This specific article is to encourage teachers to take a good look at thinking routines during these ERT classes and put them into practice to enhance student’s participation and engagement. Although thinking routines might seem like techniques that can only be used in face to face interactions, they work fantastically in live sessions with students on an online environment. Not only do the thinking routines help our students to understand their thinking process, they are a brilliant technique for teachers to use to become less teacher centered during these difficult times we are going through. Using thinking routines together with other collaborative platforms will help our classes become more student centered, fun and encouraging students to dig deeper into their own thoughts regarding the topics and themes you are proposing.
What are thinking routines?
Routines are part of our life. As from a very young age, we have routines, sometimes imposed by our parents and teachers and sometimes we impose them on ourselves. Some people say that people who stick to routines are better organised and productive than people who do not have a set regular plan.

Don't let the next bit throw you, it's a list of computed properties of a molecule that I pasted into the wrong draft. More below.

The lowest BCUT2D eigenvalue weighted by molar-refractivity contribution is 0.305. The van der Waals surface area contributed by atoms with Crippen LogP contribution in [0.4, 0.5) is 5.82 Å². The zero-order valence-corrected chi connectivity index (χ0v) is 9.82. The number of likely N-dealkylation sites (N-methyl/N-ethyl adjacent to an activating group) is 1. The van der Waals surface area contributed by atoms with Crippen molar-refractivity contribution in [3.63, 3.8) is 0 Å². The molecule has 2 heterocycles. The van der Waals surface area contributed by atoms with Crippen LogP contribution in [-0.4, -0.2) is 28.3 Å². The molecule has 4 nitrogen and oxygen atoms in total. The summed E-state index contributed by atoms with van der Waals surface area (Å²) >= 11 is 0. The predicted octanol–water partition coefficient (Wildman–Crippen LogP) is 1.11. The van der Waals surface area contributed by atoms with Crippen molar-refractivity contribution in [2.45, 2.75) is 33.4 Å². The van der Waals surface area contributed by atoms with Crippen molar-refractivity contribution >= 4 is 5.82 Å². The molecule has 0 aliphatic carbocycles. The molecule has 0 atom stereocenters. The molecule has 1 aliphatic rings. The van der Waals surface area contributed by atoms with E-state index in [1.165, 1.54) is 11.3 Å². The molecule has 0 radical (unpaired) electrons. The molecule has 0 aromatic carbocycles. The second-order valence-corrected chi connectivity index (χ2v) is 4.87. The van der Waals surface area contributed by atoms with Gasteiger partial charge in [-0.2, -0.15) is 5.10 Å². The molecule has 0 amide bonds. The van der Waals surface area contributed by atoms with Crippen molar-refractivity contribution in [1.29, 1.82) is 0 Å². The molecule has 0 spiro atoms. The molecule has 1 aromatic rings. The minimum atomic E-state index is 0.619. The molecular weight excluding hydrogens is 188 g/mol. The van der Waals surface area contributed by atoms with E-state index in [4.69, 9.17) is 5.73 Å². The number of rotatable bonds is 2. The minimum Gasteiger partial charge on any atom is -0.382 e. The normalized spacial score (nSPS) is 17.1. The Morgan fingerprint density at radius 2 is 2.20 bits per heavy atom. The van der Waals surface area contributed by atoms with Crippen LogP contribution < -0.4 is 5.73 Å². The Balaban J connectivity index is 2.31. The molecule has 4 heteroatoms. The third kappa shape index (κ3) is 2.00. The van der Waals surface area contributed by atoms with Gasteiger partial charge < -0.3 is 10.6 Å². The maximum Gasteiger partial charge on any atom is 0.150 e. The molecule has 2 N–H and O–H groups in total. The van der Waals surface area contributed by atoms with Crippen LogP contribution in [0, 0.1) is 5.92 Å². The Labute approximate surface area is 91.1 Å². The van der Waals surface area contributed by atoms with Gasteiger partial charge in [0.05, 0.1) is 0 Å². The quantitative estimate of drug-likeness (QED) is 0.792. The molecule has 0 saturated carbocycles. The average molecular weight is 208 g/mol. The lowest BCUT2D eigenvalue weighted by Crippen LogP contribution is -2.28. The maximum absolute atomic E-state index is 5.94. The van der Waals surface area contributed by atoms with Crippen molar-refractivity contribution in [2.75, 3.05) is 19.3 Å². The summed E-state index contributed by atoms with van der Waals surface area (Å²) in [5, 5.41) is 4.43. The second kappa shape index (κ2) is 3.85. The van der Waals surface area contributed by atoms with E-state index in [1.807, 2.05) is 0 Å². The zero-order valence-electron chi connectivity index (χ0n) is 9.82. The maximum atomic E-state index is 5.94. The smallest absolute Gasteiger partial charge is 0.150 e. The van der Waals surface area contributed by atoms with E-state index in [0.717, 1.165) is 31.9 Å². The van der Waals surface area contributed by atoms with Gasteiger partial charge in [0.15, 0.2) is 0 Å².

Teachers have routines in their face to face classrooms, which are essential techniques to make sure our goals are accomplished and that our classroom management skills are put into practice. We need students to be engaged and active.
Thinking routines are techniques we apply to make our students better thinkers. Much has been said and talked about creative thinking and the importance of critical thinking in the classroom. But how do we teach that to students? Are there steps? Techniques?
Project Zero came up with steps to encourage students to make thinking a habit. They organised thinking skills into different categories to encourage students to analyse, question, observe, make analogies, critic, connect and many others. What is great about these routines is that they can be applied to any context, any subject and used for all ages. Not only pre-schoolers, but high school students benefit from these routines. To be honest, the earlier we start, the better, so students learn to observe their own thinking patterns from a very young age.